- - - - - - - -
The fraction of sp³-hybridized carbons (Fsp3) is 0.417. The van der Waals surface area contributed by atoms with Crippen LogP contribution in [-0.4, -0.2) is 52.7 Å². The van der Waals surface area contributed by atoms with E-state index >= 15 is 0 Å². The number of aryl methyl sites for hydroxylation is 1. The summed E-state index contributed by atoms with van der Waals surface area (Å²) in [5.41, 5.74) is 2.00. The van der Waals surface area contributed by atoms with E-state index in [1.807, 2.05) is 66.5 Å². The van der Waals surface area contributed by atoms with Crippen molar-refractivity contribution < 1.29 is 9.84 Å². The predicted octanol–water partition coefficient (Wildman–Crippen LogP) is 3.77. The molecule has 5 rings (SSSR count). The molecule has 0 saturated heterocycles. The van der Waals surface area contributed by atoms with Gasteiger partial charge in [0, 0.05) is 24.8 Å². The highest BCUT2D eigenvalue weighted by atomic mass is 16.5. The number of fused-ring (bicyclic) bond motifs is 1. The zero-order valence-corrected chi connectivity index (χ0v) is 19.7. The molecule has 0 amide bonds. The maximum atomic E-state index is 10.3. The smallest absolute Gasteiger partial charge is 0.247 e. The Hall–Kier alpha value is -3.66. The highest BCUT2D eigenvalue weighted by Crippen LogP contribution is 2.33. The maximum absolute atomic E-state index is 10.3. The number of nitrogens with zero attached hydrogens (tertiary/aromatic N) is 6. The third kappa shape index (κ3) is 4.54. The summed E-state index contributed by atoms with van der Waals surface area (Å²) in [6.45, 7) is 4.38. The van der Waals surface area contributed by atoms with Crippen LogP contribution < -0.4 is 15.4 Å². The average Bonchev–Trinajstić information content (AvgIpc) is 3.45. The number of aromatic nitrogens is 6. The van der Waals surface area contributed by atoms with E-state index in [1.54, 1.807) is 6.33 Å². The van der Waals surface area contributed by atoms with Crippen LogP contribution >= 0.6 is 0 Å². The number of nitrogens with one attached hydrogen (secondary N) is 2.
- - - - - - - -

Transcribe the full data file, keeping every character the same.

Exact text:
The fraction of sp³-hybridized carbons (Fsp3) is 0.417. The van der Waals surface area contributed by atoms with Crippen LogP contribution in [-0.4, -0.2) is 52.7 Å². The van der Waals surface area contributed by atoms with E-state index >= 15 is 0 Å². The number of aryl methyl sites for hydroxylation is 1. The summed E-state index contributed by atoms with van der Waals surface area (Å²) in [5.41, 5.74) is 2.00. The van der Waals surface area contributed by atoms with E-state index in [1.807, 2.05) is 66.5 Å². The van der Waals surface area contributed by atoms with Crippen molar-refractivity contribution < 1.29 is 9.84 Å². The predicted octanol–water partition coefficient (Wildman–Crippen LogP) is 3.77. The molecule has 5 rings (SSSR count). The molecule has 0 saturated heterocycles. The van der Waals surface area contributed by atoms with Gasteiger partial charge in [0, 0.05) is 24.8 Å². The highest BCUT2D eigenvalue weighted by atomic mass is 16.5. The number of fused-ring (bicyclic) bond motifs is 1. The zero-order valence-corrected chi connectivity index (χ0v) is 19.7. The molecule has 0 amide bonds. The maximum atomic E-state index is 10.3. The smallest absolute Gasteiger partial charge is 0.247 e. The Hall–Kier alpha value is -3.66. The highest BCUT2D eigenvalue weighted by Crippen LogP contribution is 2.33. The maximum absolute atomic E-state index is 10.3. The number of nitrogens with zero attached hydrogens (tertiary/aromatic N) is 6. The third kappa shape index (κ3) is 4.54. The summed E-state index contributed by atoms with van der Waals surface area (Å²) in [6.45, 7) is 4.38. The van der Waals surface area contributed by atoms with Crippen LogP contribution < -0.4 is 15.4 Å². The average Bonchev–Trinajstić information content (AvgIpc) is 3.45. The number of aromatic nitrogens is 6. The van der Waals surface area contributed by atoms with E-state index in [1.54, 1.807) is 6.33 Å². The van der Waals surface area contributed by atoms with Crippen LogP contribution >= 0.6 is 0 Å². The number of nitrogens with one attached hydrogen (secondary N) is 2.